I know that Chenoweth used a ghostwriter, Joni Rodgers, in the development of this book and Rodgers receives much credit both on the book cover and throughout the work, which screams of a fairness and generosity not always seen in Hollywood. That being said, I felt like Chenoweth’s voice was distinctly captured in the writing of this book. She has a unique, strongly captivating, and sincere voice that I found irresistible. Reading this book made me feel like Kristin Chenoweth was sitting beside me over red wine and potato chips and speaking candidly about her experiences with no pretense or agenda. It was a fun read without being a mindless one because her emotions, her rich emotions always tugged at the heart.
I would strongly recommend this book to anyone who is a fan of Kristin Chenoweth. It seems as though it was written very much with these people in mind and tells the types of stories that those interested in Wicked and You’re A Good Man, Charlie Brown and The West Wing and Aaron Sorkin and Andrew Lippa will find fascinating and fun. I would also urge anyone who has felt alienated or offended or confused by Chenoweth’s seemingly contradictory choices in the past few years to read this book as it may provide some clarification. Certainly, Chenoweth came under fire by many for her appearance on Christian Fundamentalist Pat Robertson’s The 700 Club (to be fair, Robertson was not there when she taped the show), as well as for her beliefs regarding gay rights by members of the Christian community. She speaks with passion, confidence and intelligence on both of these issues in the book.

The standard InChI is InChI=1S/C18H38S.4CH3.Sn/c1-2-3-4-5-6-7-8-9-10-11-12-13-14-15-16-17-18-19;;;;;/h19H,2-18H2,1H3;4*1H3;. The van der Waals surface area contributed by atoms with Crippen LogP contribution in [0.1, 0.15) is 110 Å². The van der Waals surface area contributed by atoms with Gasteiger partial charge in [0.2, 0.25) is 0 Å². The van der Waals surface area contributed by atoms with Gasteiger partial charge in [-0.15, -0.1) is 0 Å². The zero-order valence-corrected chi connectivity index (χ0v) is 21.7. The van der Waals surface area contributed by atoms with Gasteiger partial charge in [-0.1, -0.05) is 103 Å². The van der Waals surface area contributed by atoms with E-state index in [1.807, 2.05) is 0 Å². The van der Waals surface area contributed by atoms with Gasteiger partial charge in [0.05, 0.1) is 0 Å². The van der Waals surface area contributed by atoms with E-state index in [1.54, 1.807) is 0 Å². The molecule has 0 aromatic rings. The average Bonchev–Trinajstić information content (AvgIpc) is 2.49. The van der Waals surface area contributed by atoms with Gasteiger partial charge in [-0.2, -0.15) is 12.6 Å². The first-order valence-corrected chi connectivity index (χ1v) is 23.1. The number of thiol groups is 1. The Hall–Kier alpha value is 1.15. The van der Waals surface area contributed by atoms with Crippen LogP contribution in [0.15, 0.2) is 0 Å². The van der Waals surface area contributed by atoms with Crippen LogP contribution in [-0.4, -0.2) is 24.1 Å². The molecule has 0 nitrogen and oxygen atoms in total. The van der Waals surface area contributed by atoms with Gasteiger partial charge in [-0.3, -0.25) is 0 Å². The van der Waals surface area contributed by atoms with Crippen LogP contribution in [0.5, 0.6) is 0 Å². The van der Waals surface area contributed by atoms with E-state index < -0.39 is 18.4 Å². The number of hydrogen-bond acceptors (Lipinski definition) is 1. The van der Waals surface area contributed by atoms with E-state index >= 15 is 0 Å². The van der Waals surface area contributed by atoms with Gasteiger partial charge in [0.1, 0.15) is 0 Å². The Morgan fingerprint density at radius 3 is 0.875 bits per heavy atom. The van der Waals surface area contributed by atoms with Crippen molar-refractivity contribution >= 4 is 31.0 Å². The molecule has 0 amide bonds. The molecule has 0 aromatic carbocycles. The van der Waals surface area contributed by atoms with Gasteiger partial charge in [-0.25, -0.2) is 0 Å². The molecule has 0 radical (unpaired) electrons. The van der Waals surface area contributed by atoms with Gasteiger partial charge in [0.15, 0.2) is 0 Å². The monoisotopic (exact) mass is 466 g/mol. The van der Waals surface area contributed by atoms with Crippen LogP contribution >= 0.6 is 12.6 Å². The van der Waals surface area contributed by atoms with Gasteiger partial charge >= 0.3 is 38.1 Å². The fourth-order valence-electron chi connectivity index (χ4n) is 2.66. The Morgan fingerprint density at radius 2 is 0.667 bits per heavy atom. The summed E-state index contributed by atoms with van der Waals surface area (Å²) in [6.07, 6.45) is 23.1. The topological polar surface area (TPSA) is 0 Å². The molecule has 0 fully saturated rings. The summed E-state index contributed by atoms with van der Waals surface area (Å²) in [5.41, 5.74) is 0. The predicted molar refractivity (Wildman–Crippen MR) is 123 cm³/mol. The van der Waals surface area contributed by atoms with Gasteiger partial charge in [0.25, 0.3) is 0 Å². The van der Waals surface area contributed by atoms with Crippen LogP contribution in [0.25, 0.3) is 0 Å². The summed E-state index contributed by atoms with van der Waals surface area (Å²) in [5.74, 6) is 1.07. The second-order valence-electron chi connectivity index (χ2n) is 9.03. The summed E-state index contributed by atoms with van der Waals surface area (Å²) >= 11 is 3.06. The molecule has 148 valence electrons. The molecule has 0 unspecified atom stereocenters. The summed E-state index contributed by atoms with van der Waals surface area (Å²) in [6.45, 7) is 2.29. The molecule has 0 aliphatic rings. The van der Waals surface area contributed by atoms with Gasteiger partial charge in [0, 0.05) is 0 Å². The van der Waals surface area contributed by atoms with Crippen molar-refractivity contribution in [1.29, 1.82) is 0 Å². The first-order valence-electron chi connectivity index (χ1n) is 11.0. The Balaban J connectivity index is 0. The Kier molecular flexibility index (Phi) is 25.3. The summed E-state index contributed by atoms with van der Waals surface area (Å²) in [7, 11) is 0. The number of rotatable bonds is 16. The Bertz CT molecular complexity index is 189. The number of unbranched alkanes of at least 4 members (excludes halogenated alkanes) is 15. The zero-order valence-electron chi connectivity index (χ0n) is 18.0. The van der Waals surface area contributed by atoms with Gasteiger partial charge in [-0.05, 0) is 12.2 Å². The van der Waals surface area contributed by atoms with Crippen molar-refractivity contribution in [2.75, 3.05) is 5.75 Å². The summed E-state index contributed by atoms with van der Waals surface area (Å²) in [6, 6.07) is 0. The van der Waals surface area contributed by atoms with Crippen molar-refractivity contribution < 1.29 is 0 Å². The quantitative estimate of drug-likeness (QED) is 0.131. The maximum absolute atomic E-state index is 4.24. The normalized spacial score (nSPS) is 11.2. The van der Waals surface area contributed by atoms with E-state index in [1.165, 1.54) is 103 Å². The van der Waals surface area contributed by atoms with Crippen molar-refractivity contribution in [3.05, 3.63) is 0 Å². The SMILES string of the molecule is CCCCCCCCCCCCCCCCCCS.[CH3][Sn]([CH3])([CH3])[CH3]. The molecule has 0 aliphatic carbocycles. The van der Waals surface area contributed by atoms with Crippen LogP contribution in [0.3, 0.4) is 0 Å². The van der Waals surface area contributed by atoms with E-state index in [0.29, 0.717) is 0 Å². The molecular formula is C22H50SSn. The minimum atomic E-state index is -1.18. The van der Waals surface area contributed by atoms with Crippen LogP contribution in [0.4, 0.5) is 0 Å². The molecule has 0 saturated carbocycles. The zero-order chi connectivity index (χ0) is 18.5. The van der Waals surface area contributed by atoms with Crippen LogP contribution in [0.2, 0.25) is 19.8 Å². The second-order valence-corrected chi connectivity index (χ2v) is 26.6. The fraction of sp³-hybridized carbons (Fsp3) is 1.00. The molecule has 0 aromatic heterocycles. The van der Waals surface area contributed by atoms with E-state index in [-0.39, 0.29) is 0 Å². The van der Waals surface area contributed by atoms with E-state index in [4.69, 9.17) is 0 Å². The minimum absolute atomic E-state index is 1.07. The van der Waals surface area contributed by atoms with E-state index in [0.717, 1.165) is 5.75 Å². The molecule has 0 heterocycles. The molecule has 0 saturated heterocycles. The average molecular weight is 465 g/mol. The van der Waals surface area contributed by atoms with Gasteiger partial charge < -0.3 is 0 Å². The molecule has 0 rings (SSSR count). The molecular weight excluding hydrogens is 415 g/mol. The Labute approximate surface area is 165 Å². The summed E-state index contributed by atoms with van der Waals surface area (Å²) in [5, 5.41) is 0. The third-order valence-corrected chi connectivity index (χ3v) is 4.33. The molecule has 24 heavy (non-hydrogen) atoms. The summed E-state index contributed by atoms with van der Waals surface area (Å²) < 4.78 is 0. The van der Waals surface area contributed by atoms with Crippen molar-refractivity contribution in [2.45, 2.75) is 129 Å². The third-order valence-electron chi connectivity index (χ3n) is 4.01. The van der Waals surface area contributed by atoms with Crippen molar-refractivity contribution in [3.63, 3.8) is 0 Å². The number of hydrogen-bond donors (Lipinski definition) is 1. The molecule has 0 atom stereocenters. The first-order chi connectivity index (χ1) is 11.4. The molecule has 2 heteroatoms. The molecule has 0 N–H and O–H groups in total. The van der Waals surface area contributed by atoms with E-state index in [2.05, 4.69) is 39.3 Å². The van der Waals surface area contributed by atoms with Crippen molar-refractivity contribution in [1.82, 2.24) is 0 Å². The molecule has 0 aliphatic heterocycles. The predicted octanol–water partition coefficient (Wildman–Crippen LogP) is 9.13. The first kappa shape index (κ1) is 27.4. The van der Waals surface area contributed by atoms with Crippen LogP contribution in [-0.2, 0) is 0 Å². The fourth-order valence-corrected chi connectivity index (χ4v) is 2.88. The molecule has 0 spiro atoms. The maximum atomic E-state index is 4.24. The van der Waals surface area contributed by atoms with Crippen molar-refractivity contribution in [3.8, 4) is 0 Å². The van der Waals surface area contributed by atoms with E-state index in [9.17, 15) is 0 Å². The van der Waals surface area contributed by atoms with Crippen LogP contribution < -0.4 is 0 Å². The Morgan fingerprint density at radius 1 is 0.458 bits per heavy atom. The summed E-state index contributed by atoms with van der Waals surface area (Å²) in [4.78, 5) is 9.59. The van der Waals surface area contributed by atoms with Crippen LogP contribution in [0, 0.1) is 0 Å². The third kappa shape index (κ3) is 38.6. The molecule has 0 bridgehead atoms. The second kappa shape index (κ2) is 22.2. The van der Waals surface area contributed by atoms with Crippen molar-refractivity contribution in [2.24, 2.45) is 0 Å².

Kristin Chenoweth emanates charm and magnetism on the stage, on screen, via her CDs (with Sony Classical) and on each page of her book. She may sing and predict the weather from her “hoo hoo,” but this autobiography proves that Chenoweth tells stories from the heart and spreads passion from her soul.

A Little Bit Wicked: Life, Love, and Faith in Stages by Kristin Chenoweth with Joni Rodgers was published in 2009 by Simon and Schuster, Inc. New York City. It can be purchased at all major bookstores. It has a retail price of $25.00 US or $32.99 Canadian (hardcover).

Nobody Does It Better Than Sharron Matthews

I found myself in a strange mood tonight as I headed down to Buddies in Bad Times Theatre. I’ve had a strange, oddly emotional, quasi exhilarating, mentally exhausting past few days, and then today I found out about Bea Arthur, and then realized that this would be the last Sharron’s Party that I would have the great fortune to attend. So, it is with bittersweetness that I begin this entry.